By Cara Matthews
Star-Gazette Albany Bureau
ALBANY -- New York elections officials announced Tuesday the deadline for certifying new voting machines has been pushed back to May 7, threatening the state's ability to have the equipment in place for this year's elections.
Part of the reason for changing the date -- which previously was March 29 -- is because of a dispute with a state contractor. That dispute has put the testing of new equipment on hold. Ciber Inc. of Greenwood Village, Colo., has a contract with New York that pays up to $4 million to test how secure voting machines are and other areas.
The feasibility of having new machines in place for this year's elections was already in question before testing was put on hold, said Bo Lipari, executive director of New Yorkers for Verified Voting.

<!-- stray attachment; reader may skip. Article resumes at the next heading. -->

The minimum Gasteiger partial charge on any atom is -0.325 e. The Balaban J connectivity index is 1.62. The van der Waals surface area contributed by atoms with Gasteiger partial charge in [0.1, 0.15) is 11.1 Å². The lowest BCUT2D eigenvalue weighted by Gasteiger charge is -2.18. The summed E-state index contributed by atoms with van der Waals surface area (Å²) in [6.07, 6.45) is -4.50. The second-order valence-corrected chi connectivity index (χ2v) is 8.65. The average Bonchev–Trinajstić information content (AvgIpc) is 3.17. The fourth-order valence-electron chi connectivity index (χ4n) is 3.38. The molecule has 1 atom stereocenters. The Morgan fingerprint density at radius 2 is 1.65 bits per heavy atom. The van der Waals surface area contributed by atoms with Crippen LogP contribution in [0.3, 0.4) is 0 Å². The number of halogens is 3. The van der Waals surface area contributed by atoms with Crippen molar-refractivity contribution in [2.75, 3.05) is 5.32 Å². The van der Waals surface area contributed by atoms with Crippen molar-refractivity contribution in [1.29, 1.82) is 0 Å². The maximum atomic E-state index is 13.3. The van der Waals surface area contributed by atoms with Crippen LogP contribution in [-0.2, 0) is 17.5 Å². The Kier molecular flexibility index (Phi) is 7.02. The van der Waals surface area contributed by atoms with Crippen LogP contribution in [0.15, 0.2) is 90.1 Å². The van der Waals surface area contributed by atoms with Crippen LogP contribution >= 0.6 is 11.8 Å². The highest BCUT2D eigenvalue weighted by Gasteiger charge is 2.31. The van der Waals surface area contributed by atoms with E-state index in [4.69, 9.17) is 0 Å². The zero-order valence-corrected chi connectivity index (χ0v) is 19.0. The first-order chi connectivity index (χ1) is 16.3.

All states were to have modernized election systems in place by the 2006 elections to comply with the federal Help America Vote Act that Congress enacted after the voting problems in Florida in the 2000 presidential election. But, after being sued by the federal government, New York's deadline was delayed until the fall of this year.
"The Ciber problem now just adds to that," Lipari said.
The state Board of Elections stopped testing being performed by Ciber early this month after learning the company had not been accredited by the U.S. Election Assistance Commission and there were potential problems with its performance. Elections officials said they needed specifics about why Ciber had not met the criteria to determine whether New York should take any action.
As of Tuesday, neither Ciber nor the EAC had supplied the documents being sought. That prompted state Election Commissioner Douglas Kellner to propose issuing a subpoena for Ciber. Commissioner Evelyn Acquila voted with him, but Commissioner Helena Donohue voted no, so the subpoena did not move forward. Donohue said she would like to give the company a few more weeks to comply.
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